“A gentleman never knowingly leaves a lady without an escort,” he said, taking the second glass from the footman. “Let’s away, shall we?”
She slipped a gloved hand around his arm, nothing possessive in her touch—damn the luck—and made a decorous progress with him toward the door.
* * *
Beatitude, Countess of Canmore, had made her peace with fate’s cruelties five years ago. A widow made her peace because her alternatives—foolishness, the poppy’s pathetic oblivion, unrelenting grief or worse—were all defeat of one sort, and Beatitude believed in neither defeat nor surrender.
Neither did she believe in unproductive suffering, which made this stolen moment with Lord Casriel difficult to justify.
“Harry said the billiards room was down the second corridor to the left,” Casriel observed. “Perhaps he meant to the right.”
Lady Fogerty’s sprawling town house was well illuminated in the public areas. One floor up, only the occasional sconce had been lit.
“Perhaps we missed a turn,” Beatitude said.
Casriel set both glasses on a deal table positioned beneath a speckled pier glass. Beatitude liked being able to see Casriel both front and back at the same time. He had the renowned Dorning eyes, a soft periwinkle shade between blue and violet. He also had a set of shoulders that likely moved his tailors to raptures. The rest of him held up the promise of those shoulders—he was as tall and as muscular as a plowman.
He carried himself with the quiet self-possession of a lord, and his face was interesting rather than handsome. His features would become craggy with age, the eyebrows a bit bushy, his nose a tad beaky, but for now, he exuded such masculine appeal that Beatitude truly, honestly should not have been private with him.
Private with him again.
And yet, his greatest transgression was not robust physical appeal, or abundant good manners, or his title or even his lack of a willowy countess who nodded pleasantly at him across ballrooms, for that’s what willowy countesses did.
Grey, Earl of Casriel, was a kind man, and thus he threatened Beatitude’s resolve, even though she knew his path would diverge from hers permanently and soon.
“We appear to have lost our way,” he said.
They weren’t nearly lost enough, alas. “If we go back the way we came, we’ll come right eventually, my lord.”
“We passed a stairway,” he said, taking her by the wrist. “I thought I heard a quartet tuning up, though the viola was flat.”
Beatitude would not know a viola from a prancing unicorn. “Aunt Freddy said to thank you for restringing her harp.” Beatitude refused to be towed along like a tired toddler and laced her fingers with the earl’s instead.
“I enjoyed the harp as a hobby for many years, and your aunt sent me a fine old instrument.”
His lordship took the left turning at the next intersection, though Beatitude had no idea upon what mental map he’d based his choice.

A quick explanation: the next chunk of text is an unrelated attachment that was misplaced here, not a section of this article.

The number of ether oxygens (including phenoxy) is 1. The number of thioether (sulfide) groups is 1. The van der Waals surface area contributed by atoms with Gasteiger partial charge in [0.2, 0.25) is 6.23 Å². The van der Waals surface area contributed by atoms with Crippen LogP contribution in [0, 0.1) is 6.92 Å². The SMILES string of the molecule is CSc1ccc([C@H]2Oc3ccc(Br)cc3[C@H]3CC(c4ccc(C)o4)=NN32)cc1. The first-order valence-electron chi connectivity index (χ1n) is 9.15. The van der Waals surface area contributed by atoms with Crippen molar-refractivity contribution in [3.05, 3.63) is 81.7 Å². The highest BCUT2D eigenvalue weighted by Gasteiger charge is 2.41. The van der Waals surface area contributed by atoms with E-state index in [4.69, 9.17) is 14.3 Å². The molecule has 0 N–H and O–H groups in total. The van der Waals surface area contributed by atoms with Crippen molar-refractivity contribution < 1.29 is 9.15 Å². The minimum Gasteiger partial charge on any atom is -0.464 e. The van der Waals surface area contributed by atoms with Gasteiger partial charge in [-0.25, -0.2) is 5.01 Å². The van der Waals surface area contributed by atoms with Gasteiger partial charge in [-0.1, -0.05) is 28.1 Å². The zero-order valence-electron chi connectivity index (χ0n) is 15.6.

“Aunt has a whole collection.”
He paused. “Of harps? How unusual, rather like your name is unusual.”
Even in the dim light of this chilly corridor, Beatitude could see that the earl was genuinely interested. She had never known Casriel to deviate from polite behavior, and she’d also never seen him dissemble.
Which was another grievous fault. Most of polite society believed flattery, white lies, and casual falsehoods were so many dance steps to be executed in the course of an evening’s entertainment. Casriel waltzed to his own tune, and Beatitude liked that about him.
“Aunt was never a very accomplished player,” she said, “but she took to rescuing neglected harps before I was born. She has two dozen at least. One doesn’t find much occasion to mention such a thing, lest one be associated with eccentricity.”
Casriel led Beatitude to the end of a corridor where, to her surprise, a set of steps descended to a well-lit passage below.
“I like a little eccentricity in a person,” he said. “Particularly in the elderly. They’ve earned the right to decide when convention suits them and when it’s so much foolishness. If we take those steps and then bear right, we ought to come out on the library side of the music parlor.”
“How do you do this?” Beatitude asked. “How do you keep your bearings with nothing to guide you?”
The question was about more than a search for the billiards room, and Casriel’s steady regard said he knew that.
He dropped her hand. “I was raised in the country, where a boy can roam freely for hours and never cross the same meadow twice. Keeping my bearings is second nature to me. You should precede me down, as if returning from a visit to the retiring room.”
She thought he’d ignore the innuendo in her question, but he stepped closer. “You must not allow a bad moment to overly trouble you, my lady. Lord Davington is kicking his heels in Paris, and if he should stir from that location, I will be certain you are alerted to his whereabouts.”
Lord Davington had made a nuisance of himself to Beatitude several weeks ago, importuning her rather forcefully in a dimly lit alcove. Friends had intervened in a timely and discreet manner, and Casriel had seen Beatitude home. He’d been plaguing her imagination ever since.